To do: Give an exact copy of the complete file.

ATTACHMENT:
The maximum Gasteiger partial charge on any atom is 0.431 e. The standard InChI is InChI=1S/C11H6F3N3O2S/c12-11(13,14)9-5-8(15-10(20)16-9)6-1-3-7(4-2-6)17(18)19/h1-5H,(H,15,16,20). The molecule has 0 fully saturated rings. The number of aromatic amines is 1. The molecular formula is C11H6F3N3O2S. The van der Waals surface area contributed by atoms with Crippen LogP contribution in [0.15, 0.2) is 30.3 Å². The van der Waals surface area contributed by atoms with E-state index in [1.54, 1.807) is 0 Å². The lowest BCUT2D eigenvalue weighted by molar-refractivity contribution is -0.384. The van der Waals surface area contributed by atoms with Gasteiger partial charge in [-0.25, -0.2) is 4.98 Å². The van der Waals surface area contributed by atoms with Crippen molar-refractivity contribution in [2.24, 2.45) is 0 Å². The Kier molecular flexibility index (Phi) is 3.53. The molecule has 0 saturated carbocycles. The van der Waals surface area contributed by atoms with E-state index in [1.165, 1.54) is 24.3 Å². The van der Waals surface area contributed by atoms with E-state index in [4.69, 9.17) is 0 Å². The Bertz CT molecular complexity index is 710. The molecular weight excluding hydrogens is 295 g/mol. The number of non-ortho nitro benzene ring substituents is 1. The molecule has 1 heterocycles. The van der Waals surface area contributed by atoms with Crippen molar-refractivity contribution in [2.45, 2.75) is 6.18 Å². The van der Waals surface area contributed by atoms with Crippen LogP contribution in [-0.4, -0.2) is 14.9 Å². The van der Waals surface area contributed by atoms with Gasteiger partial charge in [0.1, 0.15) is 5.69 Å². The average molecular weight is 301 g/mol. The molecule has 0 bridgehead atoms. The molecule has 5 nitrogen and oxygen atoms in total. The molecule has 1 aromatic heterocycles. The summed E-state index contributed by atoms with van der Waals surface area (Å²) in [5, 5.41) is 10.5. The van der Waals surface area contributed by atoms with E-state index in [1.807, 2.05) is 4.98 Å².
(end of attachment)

The maximum Gasteiger partial charge on any atom is 0.431 e. The standard InChI is InChI=1S/C11H6F3N3O2S/c12-11(13,14)9-5-8(15-10(20)16-9)6-1-3-7(4-2-6)17(18)19/h1-5H,(H,15,16,20). The molecule has 0 fully saturated rings. The number of aromatic amines is 1. The molecular formula is C11H6F3N3O2S. The van der Waals surface area contributed by atoms with Crippen LogP contribution in [0.15, 0.2) is 30.3 Å². The van der Waals surface area contributed by atoms with E-state index in [1.54, 1.807) is 0 Å². The lowest BCUT2D eigenvalue weighted by molar-refractivity contribution is -0.384. The van der Waals surface area contributed by atoms with Gasteiger partial charge in [-0.25, -0.2) is 4.98 Å². The van der Waals surface area contributed by atoms with Crippen molar-refractivity contribution in [2.24, 2.45) is 0 Å². The Kier molecular flexibility index (Phi) is 3.53. The molecule has 0 saturated carbocycles. The van der Waals surface area contributed by atoms with E-state index in [1.165, 1.54) is 24.3 Å². The van der Waals surface area contributed by atoms with E-state index in [4.69, 9.17) is 0 Å². The Bertz CT molecular complexity index is 710. The molecular weight excluding hydrogens is 295 g/mol. The number of non-ortho nitro benzene ring substituents is 1. The molecule has 1 heterocycles. The van der Waals surface area contributed by atoms with Crippen molar-refractivity contribution in [2.45, 2.75) is 6.18 Å². The van der Waals surface area contributed by atoms with Crippen LogP contribution in [-0.4, -0.2) is 14.9 Å². The van der Waals surface area contributed by atoms with Gasteiger partial charge in [0.1, 0.15) is 5.69 Å². The average molecular weight is 301 g/mol. The molecule has 0 bridgehead atoms. The molecule has 5 nitrogen and oxygen atoms in total. The molecule has 1 aromatic heterocycles. The summed E-state index contributed by atoms with van der Waals surface area (Å²) in [5, 5.41) is 10.5. The van der Waals surface area contributed by atoms with E-state index in [1.807, 2.05) is 4.98 Å².